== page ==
Knowledge

How oncologists minimize radiation side effects

Knowledge

How oncologists minimize radiation side effects

Cancer radiation treatment comes with side effects, but new techniques and technology are helping patients maintain a normal life during treatment.

“I try to reassure patients that radiation therapy has been around for over 100 years,” says Diana Santiago, M.D., a radiation oncologist at Piedmont. “Since that time, there have been many advances in radiation.”

Advanced radiation treatment plans

The radiation oncology team performs careful clinical planning to minimize the side effects as much as possible.

“We use a lot of sophisticated treatment plans to create multiple radiation beams to treat the patient,” says Dr. Santiago. “Unfortunately, when we are delivering these beams, it comes at a high cost of affecting some of the normal tissues, which leads to the side effects.”

How radiation fights cancer cells

Radiation fights cancer by damaging the double-stranded DNA in the tumor cell, which is the “mastermind” of the cell that tells it when to grow and divide.

Some normal cells can be damaged by the radiation as well. Fortunately, normal cells are better at repairing DNA damage than cancer cells.

Radiation side effects: What to expect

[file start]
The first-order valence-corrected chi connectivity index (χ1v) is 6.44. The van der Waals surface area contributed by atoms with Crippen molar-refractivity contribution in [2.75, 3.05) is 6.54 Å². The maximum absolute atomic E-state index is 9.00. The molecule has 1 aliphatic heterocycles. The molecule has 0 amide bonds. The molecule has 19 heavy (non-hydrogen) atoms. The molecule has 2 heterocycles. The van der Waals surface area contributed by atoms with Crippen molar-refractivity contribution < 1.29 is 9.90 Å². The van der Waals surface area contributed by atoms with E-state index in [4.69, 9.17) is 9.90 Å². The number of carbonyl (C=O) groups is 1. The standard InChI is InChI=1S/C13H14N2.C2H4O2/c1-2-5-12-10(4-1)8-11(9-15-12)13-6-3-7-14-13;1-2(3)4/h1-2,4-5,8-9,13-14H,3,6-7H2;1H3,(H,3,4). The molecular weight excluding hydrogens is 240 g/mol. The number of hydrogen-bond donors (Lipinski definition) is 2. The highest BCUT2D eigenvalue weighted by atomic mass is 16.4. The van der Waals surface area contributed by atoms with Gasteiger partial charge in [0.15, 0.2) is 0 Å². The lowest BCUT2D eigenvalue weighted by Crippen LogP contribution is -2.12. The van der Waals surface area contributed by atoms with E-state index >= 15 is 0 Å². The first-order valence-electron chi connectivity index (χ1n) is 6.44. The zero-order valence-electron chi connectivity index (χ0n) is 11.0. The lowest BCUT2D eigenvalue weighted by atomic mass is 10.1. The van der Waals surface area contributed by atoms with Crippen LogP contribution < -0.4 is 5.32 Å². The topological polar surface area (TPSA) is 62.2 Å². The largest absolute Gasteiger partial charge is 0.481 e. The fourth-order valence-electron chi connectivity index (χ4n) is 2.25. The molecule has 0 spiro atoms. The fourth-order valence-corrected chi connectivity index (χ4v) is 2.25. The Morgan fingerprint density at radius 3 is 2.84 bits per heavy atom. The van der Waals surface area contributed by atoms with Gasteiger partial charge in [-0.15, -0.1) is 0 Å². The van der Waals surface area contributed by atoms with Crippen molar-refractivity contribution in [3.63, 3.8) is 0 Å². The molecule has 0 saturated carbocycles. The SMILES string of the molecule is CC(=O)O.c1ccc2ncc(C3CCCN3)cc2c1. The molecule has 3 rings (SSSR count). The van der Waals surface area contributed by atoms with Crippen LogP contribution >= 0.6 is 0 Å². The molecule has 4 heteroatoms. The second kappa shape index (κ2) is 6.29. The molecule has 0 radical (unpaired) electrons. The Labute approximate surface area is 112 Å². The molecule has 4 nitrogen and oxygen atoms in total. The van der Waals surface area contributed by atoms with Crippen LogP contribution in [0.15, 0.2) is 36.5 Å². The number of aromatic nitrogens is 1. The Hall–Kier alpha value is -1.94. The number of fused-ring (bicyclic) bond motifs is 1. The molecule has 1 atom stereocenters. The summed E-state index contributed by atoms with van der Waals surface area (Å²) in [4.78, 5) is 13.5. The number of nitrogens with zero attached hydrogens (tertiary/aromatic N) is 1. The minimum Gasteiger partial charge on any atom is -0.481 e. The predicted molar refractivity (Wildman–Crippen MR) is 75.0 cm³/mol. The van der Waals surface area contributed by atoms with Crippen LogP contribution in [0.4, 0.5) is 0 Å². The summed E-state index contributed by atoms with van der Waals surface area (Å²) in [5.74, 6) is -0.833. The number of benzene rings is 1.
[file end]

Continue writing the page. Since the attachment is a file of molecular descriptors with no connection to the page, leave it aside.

The side effects of radiation treatment typically do not appear right away.

“It takes a few weeks for the radiation dose to accumulate before patients notice any changes in how they feel or look,” says Dr. Santiago. “But eventually, they’ll get these side effects.”

Fatigue is the most common side effect, regardless of which part of the body is being treated. However, Dr. Santiago says many patients are able to work and complete their normal activities during radiation treatment.

Other common side effects, depending on the part of the body being treated, include:

  • Skin irritation, much like a sunburn

  • Diarrhea

  • Trouble eating

“Our approach is simple: We use state-of-the-art technology to provide precise radiation treatments to the area of the tumor, while protecting our normal organs,” she explains. “We do that for every part of the body we treat.”

Learn more about the long-term side effects of radiation.

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